Graphic designers have spoken to me a number of times on the difficulty of finding a workable balance with interns during their day-to-day operations. In designer Kate Moross’s studio, a core team of six or seven are periodically joined by interns—all paid—sometimes to help for a couple of days on a shoot, sometimes for up to three months. “It’s tough though, because each person needs a different amount of mentoring and guidance and you don’t really find that out about someone until you’ve worked with them for a little while,” Kate claims.
It’s worth remembering that internships are—or at least should be—a two-way exchange. Both the intern and the company should benefit, aside from any monetary agreement. As with many things in the professional world though, there isn’t a one-size-fits-all approach here, and we need to be aware of this.
Paid or unpaid?
As I’ve already mentioned, pay is the most hotly-discussed aspect of the internship debate, and one that suffers from a lack of context. For instance, in the UK, a legal framework is obfuscating, and more problematically, incredibly difficult and expensive to enforce. The semantics of what defines a ‘worker’ are at the crux of the matter. Someone who has set working hours and tasks to complete is technically a worker and is thus entitled to a minimum wage. It would be churlish to suggest that the army of unpaid interns around the UK don’t for the most part fall into that category, but alas, unless every employer in breach was to be reprimanded, it’s highly unlikely that the law would act as a deterrent.
Many employers, when asking me what the situation is regarding internships, claim to have no idea about what the law states on the matter. That’s often despite having already ‘employed’ interns for years. What I find most baffling with this attitude is its apparent short-sightedness. Given the dilemma experienced by Kate Moross, the time and money wasted when your workforce is constantly changing seems a bizarre strategy.
Rather than assigning tasks to unpaid, creative people that could be far better handled by a full-time administration employee, surely the better idea would be to train them up to be an effective part of your team. Less disruption, a far greater use of their skill set and the opportunity to genuinely benefit from the two-way exchange that every good work environment should produce. There are great examples of this attitude out there at the very top of the creative spectrum. Eike König’s studio HORT is one of the most in-demand in the world and every single member of his team began life as a paid intern. It can and does happen.
It’s all very well me attempting to articulate some of the challenges around internships, but that’s no fun. What would be the point in moaning if I’m unprepared to offer some ideas on how we can arrest the trend of poor quality, exploitative, and ill-conceived internships?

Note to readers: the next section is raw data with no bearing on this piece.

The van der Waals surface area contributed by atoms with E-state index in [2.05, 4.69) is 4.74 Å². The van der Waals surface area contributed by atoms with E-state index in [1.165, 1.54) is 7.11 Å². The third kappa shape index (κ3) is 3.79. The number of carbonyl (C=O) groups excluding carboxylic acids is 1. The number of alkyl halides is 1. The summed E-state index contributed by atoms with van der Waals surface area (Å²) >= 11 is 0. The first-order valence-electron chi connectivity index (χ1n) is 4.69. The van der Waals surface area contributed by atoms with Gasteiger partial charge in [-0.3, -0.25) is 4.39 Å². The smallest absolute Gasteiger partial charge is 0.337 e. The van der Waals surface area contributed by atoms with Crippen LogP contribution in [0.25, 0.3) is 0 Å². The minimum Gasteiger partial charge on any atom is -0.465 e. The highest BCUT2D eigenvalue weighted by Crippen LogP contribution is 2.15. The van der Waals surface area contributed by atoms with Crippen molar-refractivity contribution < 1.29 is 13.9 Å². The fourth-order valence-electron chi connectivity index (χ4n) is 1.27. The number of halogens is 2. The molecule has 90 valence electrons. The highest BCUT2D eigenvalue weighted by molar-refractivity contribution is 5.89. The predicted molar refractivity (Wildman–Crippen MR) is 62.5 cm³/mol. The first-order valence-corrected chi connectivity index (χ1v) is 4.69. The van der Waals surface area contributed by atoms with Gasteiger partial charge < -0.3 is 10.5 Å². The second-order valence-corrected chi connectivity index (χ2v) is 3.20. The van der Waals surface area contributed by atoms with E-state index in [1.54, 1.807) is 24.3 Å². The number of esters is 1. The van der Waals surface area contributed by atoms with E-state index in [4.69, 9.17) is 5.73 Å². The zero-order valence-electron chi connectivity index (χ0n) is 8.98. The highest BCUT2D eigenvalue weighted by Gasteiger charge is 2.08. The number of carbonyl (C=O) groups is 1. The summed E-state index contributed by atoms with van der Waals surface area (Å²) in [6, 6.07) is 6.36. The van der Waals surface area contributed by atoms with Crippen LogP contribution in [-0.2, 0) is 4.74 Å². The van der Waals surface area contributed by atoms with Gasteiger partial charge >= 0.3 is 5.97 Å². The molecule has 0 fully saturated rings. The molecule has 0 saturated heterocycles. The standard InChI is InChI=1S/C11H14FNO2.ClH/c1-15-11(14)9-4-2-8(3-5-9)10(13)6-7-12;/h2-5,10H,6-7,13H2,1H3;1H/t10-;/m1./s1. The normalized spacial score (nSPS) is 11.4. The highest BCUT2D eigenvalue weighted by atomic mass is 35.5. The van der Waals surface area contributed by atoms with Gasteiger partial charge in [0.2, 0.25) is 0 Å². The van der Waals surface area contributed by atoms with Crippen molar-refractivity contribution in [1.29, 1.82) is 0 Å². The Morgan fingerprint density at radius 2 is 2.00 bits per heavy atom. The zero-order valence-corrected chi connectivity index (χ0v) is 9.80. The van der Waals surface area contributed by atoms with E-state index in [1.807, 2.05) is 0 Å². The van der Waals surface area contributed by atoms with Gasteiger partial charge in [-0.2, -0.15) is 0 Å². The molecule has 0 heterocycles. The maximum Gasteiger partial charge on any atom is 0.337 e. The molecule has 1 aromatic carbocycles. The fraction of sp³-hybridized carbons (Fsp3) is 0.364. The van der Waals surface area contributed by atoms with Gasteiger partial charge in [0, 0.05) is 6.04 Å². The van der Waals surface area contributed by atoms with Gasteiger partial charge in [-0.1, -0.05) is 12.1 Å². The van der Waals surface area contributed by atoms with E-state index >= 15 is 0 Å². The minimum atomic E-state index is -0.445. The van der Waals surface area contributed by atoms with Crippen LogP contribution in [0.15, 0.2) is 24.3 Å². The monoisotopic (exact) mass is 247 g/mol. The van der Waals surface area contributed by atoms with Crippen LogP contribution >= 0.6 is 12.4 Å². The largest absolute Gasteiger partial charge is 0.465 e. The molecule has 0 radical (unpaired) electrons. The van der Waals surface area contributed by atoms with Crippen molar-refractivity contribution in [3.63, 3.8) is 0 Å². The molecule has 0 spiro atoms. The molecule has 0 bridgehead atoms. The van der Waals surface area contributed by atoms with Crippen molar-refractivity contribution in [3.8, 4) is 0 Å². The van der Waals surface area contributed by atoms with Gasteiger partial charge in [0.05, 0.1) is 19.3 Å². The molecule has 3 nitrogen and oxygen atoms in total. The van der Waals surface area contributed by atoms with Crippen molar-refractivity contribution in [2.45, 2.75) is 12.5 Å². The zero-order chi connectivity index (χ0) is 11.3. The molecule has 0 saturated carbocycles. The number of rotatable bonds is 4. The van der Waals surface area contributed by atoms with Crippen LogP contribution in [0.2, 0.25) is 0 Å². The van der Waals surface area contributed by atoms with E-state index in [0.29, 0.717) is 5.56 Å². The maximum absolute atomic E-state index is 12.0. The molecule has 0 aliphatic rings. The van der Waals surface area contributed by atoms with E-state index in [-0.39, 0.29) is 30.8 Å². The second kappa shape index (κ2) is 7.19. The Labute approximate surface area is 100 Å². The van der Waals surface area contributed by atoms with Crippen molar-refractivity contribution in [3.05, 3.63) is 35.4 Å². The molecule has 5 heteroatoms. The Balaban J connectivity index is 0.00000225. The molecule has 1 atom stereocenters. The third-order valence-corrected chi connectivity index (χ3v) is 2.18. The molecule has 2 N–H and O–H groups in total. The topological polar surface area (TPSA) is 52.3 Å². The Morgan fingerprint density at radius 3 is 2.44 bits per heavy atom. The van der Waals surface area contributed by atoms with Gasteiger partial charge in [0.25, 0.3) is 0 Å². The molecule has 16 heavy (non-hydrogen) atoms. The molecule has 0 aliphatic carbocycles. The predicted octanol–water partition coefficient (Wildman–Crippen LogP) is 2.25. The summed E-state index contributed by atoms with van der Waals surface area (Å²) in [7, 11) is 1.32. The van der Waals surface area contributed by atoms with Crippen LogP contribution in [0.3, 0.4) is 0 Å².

While not a given, many young people who find themselves on the internship circuit, particularly in the creative industries are university graduates. Given that most of the world’s countries where these problems seem endemic have tertiary education which charges significant tuition fees, it doesn’t seem unreasonable to expect tertiary education providers to better prepare students for what awaits.
Few will be enamoured by optional employability programmes and even less will actively approach the designated careers officer, so looking at engaging, contemporary ways to talk to them about the world of work would be a welcome initiative. Some people have a mindset suited to freelance work, others are far happier in an agency setup. Some photographers may be fine art leaning in their practice, but are more comfortable working in the commercial sphere, where the money and work is more of a constant.
The industries have a role to play here as well. By building stronger ties with tertiary education providers, they can benefit from building relationships with students. Perhaps by working with them during workshops, or summer placements, they will have a well-rounded new team member, already familiar with operations upon graduation.
It isn’t fair, though, to hold educational institutions and employers accountable, since workforce attitudes are key to the trends we’ve seen emerge in recent years. The assumption that an internship is the expected and natural bridge between education and work is a fallacy, plain and simple. Furthermore, the notion that working unpaid is the key to proving to people that your work deserves remuneration is one that has become damagingly popularised.
Standing out to prospective employers is about being strategic and creative, rather than collecting unpaid, uninspiring stints with the same agencies and studios as every other student and graduate is trying to get into.